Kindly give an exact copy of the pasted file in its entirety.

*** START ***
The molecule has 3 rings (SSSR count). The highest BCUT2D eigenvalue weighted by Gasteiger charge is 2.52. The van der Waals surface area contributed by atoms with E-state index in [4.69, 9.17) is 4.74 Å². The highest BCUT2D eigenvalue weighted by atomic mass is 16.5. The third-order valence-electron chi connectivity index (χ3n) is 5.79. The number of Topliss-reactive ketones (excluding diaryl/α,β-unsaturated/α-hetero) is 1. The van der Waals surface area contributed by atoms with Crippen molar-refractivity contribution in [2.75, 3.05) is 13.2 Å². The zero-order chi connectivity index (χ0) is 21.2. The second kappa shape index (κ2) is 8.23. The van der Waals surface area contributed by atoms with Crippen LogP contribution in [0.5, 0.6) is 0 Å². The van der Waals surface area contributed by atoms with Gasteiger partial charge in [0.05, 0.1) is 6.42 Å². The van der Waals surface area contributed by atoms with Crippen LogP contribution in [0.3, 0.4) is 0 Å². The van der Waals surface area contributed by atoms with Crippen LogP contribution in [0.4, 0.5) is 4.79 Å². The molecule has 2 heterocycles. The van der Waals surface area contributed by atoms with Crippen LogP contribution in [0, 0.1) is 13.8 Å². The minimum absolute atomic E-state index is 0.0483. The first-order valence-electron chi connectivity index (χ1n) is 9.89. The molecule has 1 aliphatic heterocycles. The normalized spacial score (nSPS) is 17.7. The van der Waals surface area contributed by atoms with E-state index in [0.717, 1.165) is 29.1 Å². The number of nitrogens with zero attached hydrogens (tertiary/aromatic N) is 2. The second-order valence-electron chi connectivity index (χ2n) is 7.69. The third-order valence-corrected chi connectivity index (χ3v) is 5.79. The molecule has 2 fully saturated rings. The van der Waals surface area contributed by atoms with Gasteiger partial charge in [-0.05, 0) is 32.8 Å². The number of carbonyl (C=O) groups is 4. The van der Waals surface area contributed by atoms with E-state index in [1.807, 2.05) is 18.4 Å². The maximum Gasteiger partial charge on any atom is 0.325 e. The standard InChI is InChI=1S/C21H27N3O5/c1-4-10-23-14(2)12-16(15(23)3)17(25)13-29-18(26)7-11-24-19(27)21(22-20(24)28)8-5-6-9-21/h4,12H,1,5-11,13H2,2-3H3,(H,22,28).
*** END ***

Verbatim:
The molecule has 3 rings (SSSR count). The highest BCUT2D eigenvalue weighted by Gasteiger charge is 2.52. The van der Waals surface area contributed by atoms with E-state index in [4.69, 9.17) is 4.74 Å². The highest BCUT2D eigenvalue weighted by atomic mass is 16.5. The third-order valence-electron chi connectivity index (χ3n) is 5.79. The number of Topliss-reactive ketones (excluding diaryl/α,β-unsaturated/α-hetero) is 1. The van der Waals surface area contributed by atoms with Crippen molar-refractivity contribution in [2.75, 3.05) is 13.2 Å². The zero-order chi connectivity index (χ0) is 21.2. The second kappa shape index (κ2) is 8.23. The van der Waals surface area contributed by atoms with Crippen LogP contribution in [0.5, 0.6) is 0 Å². The van der Waals surface area contributed by atoms with Gasteiger partial charge in [0.05, 0.1) is 6.42 Å². The van der Waals surface area contributed by atoms with Crippen LogP contribution in [0.3, 0.4) is 0 Å². The van der Waals surface area contributed by atoms with Crippen LogP contribution in [0.4, 0.5) is 4.79 Å². The molecule has 2 heterocycles. The van der Waals surface area contributed by atoms with Crippen LogP contribution in [0, 0.1) is 13.8 Å². The minimum absolute atomic E-state index is 0.0483. The first-order valence-electron chi connectivity index (χ1n) is 9.89. The molecule has 1 aliphatic heterocycles. The normalized spacial score (nSPS) is 17.7. The van der Waals surface area contributed by atoms with E-state index in [0.717, 1.165) is 29.1 Å². The number of nitrogens with zero attached hydrogens (tertiary/aromatic N) is 2. The second-order valence-electron chi connectivity index (χ2n) is 7.69. The third-order valence-corrected chi connectivity index (χ3v) is 5.79. The molecule has 2 fully saturated rings. The van der Waals surface area contributed by atoms with Gasteiger partial charge in [-0.05, 0) is 32.8 Å². The number of carbonyl (C=O) groups is 4. The van der Waals surface area contributed by atoms with E-state index in [1.807, 2.05) is 18.4 Å². The maximum Gasteiger partial charge on any atom is 0.325 e. The standard InChI is InChI=1S/C21H27N3O5/c1-4-10-23-14(2)12-16(15(23)3)17(25)13-29-18(26)7-11-24-19(27)21(22-20(24)28)8-5-6-9-21/h4,12H,1,5-11,13H2,2-3H3,(H,22,28).